Taiwan legalises same-sex marriage but compromises on marriage equality.
Same-sex marriage will become legal in Taiwan on 24 May 2019 – a historic first in Asia.
On 17 May, Taiwan’s Legislative Yuan (parliament) voted in majority to pass The Enforcement Act of the Judicial Yuan Interpretation No. 748. The legislation gives same-sex couples the right to marry and property protections under civil law. It states that “two people of the same gender may establish a permanent relationship of intimacy and exclusivity for the purpose of managing a common life”.
But in a concession to conservative critics, the legislation stops short of full marriage equality. Spouses in same-sex marriages can only adopt the biological children of their partners, whereas spouses in opposite-sex marriages can adopt non-biological children. Same-sex marriages involving a partner from overseas are also only permitted when the foreign partner comes from a country where same sex marriage is legal.
The compromise has its origin in the results of five local election referendums held in November 2018. The referendum responses indicated that 72.5 percent of voters believed that marriage defined in the Civil Code should remain restricted to a union between a woman and a man. However, 61 percent of the referendum respondents also believed that same-sex couples should have the right to cohabit on a permanent basis. Only 34 percent of referendum respondents agreed that the national curriculum should educate youth about gender equality, safer sex and sexual orientation, suggesting opposition to LGBTQ-inclusive education.
These results were associated with intense “pro-family” protests on the part of Christian groups. Although Christians account for just over 7 percent of Taiwan’s population, their protests and arguments attracted widespread publicity. Opponents of same-sex marriage argued that legalisation would undermine traditional Chinese family values, which emphasize heterosexual marriage for the purposes of reproduction. They further maintained that legalisation would encourage youth homosexuality and promiscuity, contribute to the spread of AIDS and undermine social morality.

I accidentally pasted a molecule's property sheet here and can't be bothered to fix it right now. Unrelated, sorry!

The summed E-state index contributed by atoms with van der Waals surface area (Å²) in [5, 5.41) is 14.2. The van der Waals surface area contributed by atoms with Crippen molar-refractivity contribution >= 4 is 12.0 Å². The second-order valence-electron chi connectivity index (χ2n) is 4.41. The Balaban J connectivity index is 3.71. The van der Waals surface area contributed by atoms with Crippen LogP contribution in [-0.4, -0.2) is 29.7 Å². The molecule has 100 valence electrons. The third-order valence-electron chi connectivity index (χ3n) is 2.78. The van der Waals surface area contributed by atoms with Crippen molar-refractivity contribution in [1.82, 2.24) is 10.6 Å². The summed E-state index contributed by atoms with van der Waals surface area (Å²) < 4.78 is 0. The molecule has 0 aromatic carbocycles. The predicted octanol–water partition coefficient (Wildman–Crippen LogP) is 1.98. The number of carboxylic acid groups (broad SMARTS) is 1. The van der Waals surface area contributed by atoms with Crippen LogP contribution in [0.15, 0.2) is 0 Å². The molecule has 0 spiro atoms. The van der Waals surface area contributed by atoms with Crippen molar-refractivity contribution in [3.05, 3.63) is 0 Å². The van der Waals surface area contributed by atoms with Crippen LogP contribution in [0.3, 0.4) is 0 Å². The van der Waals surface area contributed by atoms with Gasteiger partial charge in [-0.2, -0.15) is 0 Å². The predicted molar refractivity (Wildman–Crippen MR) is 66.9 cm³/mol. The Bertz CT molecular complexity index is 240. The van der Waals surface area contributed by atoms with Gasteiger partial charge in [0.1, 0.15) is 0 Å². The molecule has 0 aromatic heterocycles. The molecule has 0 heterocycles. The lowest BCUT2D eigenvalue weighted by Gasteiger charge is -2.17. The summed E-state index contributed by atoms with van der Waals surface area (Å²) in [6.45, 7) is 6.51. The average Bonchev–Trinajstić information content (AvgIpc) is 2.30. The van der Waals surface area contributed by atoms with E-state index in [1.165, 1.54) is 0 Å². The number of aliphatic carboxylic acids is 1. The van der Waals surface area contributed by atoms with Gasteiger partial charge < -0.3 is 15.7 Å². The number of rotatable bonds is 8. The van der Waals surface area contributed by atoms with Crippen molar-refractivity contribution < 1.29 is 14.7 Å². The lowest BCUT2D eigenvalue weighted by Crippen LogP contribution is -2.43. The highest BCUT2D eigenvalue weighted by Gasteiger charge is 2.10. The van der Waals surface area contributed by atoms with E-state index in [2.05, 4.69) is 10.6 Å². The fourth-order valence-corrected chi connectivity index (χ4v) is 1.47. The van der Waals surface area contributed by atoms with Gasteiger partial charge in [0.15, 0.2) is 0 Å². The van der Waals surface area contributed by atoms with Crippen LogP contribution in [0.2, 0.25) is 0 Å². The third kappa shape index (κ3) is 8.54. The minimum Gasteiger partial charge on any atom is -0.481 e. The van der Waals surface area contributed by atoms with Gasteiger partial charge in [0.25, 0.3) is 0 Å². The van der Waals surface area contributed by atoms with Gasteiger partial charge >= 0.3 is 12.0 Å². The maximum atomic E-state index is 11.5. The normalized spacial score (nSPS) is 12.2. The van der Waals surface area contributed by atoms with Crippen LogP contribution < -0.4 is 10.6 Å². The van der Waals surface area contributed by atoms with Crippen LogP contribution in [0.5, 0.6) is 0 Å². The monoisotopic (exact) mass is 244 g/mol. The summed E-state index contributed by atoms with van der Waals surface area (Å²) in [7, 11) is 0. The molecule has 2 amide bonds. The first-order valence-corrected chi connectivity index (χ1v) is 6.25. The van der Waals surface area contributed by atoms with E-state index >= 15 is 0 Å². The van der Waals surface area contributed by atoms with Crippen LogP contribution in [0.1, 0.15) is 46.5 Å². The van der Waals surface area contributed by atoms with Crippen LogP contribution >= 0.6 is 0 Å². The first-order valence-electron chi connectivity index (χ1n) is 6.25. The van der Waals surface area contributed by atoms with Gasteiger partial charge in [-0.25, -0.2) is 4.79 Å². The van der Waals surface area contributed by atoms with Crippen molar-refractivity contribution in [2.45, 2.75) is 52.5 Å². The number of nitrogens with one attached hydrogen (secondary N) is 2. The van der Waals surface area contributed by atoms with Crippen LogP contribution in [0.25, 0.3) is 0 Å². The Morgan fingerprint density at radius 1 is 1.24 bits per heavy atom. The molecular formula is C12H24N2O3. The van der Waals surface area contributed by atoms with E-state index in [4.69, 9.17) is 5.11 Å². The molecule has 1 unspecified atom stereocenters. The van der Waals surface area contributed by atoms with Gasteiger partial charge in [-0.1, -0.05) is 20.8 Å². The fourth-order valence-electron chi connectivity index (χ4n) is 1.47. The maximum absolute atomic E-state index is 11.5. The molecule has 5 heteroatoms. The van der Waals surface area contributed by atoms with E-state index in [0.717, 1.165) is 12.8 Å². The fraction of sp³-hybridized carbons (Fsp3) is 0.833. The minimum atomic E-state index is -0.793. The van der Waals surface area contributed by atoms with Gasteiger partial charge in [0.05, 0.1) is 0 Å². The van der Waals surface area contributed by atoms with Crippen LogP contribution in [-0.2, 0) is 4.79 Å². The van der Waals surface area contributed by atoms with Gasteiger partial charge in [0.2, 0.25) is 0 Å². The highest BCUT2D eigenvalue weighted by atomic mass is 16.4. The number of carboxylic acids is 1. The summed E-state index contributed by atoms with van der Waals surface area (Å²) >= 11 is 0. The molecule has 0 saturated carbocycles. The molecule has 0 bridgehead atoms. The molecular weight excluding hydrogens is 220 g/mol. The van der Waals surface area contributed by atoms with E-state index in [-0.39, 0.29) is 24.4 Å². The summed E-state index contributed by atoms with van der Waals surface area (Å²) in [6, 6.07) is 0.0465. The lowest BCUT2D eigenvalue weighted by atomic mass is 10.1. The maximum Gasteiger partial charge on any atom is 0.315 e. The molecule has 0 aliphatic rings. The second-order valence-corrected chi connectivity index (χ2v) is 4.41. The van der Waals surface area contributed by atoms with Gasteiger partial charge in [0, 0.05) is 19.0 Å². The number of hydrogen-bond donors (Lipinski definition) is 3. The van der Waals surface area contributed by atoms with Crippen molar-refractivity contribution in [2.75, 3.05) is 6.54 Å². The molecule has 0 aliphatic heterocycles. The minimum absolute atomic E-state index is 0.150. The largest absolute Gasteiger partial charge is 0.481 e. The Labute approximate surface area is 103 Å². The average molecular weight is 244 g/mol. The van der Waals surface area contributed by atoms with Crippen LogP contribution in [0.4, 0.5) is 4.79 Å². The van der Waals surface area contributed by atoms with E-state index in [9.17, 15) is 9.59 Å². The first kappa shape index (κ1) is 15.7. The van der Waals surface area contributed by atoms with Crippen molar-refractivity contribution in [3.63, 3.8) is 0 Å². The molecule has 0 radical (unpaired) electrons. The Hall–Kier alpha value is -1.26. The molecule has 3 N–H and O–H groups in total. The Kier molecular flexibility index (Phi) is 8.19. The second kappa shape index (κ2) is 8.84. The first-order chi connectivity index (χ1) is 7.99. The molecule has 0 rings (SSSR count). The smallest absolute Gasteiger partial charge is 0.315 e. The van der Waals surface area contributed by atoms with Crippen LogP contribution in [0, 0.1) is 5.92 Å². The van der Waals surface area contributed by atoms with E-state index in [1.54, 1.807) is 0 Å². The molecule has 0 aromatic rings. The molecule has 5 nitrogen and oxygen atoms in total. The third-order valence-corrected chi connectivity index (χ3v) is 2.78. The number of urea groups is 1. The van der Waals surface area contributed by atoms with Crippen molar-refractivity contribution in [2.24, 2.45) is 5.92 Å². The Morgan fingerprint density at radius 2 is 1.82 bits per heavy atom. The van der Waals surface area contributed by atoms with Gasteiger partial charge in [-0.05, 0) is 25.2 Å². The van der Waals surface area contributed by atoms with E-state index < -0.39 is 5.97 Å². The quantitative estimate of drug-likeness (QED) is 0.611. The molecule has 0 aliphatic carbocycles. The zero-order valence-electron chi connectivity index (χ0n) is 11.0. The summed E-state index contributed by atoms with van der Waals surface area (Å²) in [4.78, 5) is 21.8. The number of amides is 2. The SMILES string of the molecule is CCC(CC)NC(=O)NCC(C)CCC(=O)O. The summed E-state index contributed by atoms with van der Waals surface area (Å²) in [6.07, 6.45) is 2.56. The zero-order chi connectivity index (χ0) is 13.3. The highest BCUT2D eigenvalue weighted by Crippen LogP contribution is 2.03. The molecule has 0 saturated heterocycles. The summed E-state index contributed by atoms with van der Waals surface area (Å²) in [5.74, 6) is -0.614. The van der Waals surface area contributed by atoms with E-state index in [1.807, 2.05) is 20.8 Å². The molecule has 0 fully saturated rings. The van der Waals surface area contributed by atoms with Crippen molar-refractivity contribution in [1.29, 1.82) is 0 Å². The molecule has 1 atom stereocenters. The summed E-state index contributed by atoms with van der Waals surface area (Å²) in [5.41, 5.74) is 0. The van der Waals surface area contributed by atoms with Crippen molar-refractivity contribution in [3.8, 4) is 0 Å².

However, on 29 November 2018, the Secretary-General of the Judicial Yuan stated that the referendum results could not overturn a 24 May 2017 Constitutional Court ruling. The court ruled that preventing same-sex couples from marrying was unconstitutional because it violated citizen rights to equality. It instructed the parliament to amend or enact laws within two years or the legislation would change by default.
The passing of legislation in May 2019, one week before the court deadline, was the culmination of two years of political party backsliding and infighting on marriage equality.
The Democratic Progressive Party (DPP), which ended a half-century of Nationalist Party rule when it first formed government in 2000, has developed a strong political identity as a party committed to realizing an economically prosperous, cosmopolitan, liberal, and independent Taiwan. As such, the DPP has supported lobbying on marriage equality by domestic gender and LGBTQ organizations, although not systematically.
In October 2015, a year before Tsai Ing-wen’s election as Taiwan’s first female President, she expressed support for marriage equality in a video posted on Facebook around the time of the country’s annual gay pride march. The first march was held in 2003. Tsai declared: “I support marriage equality. Everyone has the right to pursue their own love and happiness”. On 16 May 2019, when the same-sex marriage legislation was debated, she tweeted: “Good morning #Taiwan. Today, we have a chance to make history & show the world that progressive values can take root in an East Asian society. Today, we can show the world that #LoveWins”.